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This nearly unanimous level of concern for the state of Israel’s social contract represents a major shift. What is at stake at this moment is nothing less than the promise enshrined in the state’s declaration of independence, “freedom, justice, and peace as envisioned by the prophets of Israel.” What is at stake is the future of real Israelis.
Security is not only about outside threats. The slogan “There is no personal security without social security” reminds us that unless basic welfare, education and health needs of a people are met, mistrust, self-interest and despair poison communal life.
Israel is a deeply divided society in which subgroups often blame the other for their suffering, without regard to the fact that the other is often a fellow Jew. “[W]hen the prevailing ambience,” writes the author David Grossman, “is that of ‘grab what you can,’ you cannot help but disparage the other and rob each other blind.”
An open discussion of shared problems encourages Israelis to listen to and have empathy for one another. There has been a dramatic decrease in reported incidences of racism committed by Jew against Arab within Israel proper over the past year, a change that some attribute directly to the tent protest movement. Surely this is a good thing.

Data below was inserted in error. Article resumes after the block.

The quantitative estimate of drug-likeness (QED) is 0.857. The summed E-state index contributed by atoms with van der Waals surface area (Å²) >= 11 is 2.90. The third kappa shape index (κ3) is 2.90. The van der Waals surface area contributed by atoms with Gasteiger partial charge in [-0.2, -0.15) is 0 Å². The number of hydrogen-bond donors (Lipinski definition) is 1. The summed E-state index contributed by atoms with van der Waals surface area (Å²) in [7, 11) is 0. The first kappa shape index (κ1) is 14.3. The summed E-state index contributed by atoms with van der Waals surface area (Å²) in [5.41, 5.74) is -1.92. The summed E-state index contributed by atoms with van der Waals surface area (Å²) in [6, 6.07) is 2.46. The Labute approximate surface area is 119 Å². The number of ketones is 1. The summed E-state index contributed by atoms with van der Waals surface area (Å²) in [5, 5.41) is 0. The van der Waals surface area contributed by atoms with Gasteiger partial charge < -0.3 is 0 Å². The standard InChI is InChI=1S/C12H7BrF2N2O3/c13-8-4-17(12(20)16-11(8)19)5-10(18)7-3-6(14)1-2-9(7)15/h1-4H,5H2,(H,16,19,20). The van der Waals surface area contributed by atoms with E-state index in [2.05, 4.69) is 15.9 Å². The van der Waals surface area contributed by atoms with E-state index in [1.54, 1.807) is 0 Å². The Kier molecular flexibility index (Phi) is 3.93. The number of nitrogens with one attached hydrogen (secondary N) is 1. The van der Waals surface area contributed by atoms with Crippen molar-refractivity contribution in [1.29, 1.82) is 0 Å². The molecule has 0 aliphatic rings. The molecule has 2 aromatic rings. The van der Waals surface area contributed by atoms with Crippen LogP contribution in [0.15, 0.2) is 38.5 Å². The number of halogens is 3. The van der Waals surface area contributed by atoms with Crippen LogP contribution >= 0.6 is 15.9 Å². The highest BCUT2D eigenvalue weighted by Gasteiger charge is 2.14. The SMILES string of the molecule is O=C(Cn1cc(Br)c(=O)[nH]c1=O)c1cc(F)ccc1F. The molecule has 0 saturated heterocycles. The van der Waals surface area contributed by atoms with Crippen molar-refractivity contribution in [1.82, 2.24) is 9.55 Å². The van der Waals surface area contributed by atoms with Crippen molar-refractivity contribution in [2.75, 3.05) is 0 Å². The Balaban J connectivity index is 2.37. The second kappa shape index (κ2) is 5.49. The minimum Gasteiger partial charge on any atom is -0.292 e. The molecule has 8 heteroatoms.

Social justice is a cornerstone of Jewish culture and theology. Whether one is “right” or “left” on the Israeli and American Jewish political spectrum has long been defined by one’s position on the Israeli-Palestinian conflict and national security issues, and not by the traditional measures of income distribution and social equality.
Protest leader Stav Shaffir argues that Israelis, too, have been focused elsewhere “while ignoring the crimes that were taking place in our own neighborhoods, diminishing social services and social mobility, and the growth of segregation leading to great poverty and suffering.” To ignore the widow, orphan and stranger is simply not a long-term moral option for the Jewish state.
The development of intergroup solidarity encouraged by the tent movement provides the leverage needed to tackle a wide range of Israel’s problems, including the Israeli-Palestinian conflict. Achievement of a resolution of the conflict will take more than just support from outside Israel; a broad swath of Israeli society must back the government to take the bold steps necessary for peace.
True peoplehood is built on hope, vision and genuine connection between human beings. The Israeli tent protest movement has brought genuine hope to the table. To borrow the words of Haifa Arab activist Raja Zaatry: “In this struggle there is room for everybody. In this struggle there is hope for everybody. This struggle is everyone’s.”
Aliza Becker is the director of Friends of the Israeli Social Movement.